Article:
Wolverine appears, Hillside house cats start disappearing


As if human prowlers and burglars are not enough in Anchorage, a wolverine captured on a home security camera near 68th and Elmore Road in Anchorage showed a prowler of a different nature in a dense neighborhood: A wolverine.

The video made the rounds on NextDoor.com, a neighborhood-specific communication website.

The animal also was reported to have appeared a couple of blocks over, on 66th, and a woman said her cat was fighting it off when she intervened.

“A large wolverine tried to make my cat his dinner last night about 2 am. He was on my porch fighting w. My cat. I live Off of Elmore and 66th. I would highly recommend keeping all small pets indoors. He was not easily scared by my yelling and screaming,” wrote Torrie Ruhle, who has lived in the area for 10 years and never before encountered one.

Another neighbor said a wolverine was spotted two weeks ago near Cange Street and Huffman Road.

Dacia Davis said a wolverine had chased a friend’s cat in the area, and when her friend intervened, the animal hissed and snarled. “He said it was quite vicious.”

At the same time, several reports of missing cats have shown up on the communication thread, leading some to speculate that the wolverine is hunting them.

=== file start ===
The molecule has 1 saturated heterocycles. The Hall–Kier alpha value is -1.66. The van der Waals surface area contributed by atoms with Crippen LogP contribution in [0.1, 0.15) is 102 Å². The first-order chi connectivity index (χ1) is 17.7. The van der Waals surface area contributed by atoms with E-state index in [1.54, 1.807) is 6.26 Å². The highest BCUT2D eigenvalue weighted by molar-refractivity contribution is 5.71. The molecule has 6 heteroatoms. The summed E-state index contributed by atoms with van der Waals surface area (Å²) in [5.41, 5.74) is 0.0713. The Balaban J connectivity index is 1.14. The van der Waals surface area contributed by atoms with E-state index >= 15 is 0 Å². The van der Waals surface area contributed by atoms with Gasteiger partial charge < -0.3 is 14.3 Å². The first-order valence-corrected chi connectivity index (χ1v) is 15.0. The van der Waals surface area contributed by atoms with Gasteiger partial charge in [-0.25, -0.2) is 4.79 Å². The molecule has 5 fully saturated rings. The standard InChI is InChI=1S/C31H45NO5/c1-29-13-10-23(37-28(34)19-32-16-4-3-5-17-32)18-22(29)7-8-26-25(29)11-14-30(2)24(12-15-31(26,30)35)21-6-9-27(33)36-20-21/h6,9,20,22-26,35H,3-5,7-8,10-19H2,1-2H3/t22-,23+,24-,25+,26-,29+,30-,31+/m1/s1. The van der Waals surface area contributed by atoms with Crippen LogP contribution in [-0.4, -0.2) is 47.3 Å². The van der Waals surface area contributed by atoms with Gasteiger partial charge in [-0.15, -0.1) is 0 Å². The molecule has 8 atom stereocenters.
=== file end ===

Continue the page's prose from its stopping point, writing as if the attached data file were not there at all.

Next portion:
It’s a neighborhood where bear sightings are not infrequent, and where moose are common. Every so often, someone will report a wolf slinking through; there is a greenbelt nearby, and the neighborhood is not far from the Chugach National Forest.

Urban wolverines, however, are rare. They are more likely found in boreal forests and tundras, where they spend their lives hunting and scavenging. With their thick fur that resists frost, they were prized by trappers and thinned considerably, but their population has rebounded in North America. Alaskans trap and hunt about 550 wolverines annually, according to the Alaska Department of Fish and Game.

Wolverine, photo by William Wood, Wikimedia.

They have a reputation for being solitary and ferocious, and with speed and musculature, they can take on prey far bigger than themselves. Wolverines been said to fight bears, but typically they’ll be hunting hare, voles, scavenging kill from wolves and bear, or just maybe in Anchorage, they’re now opportunistically hunting family pets.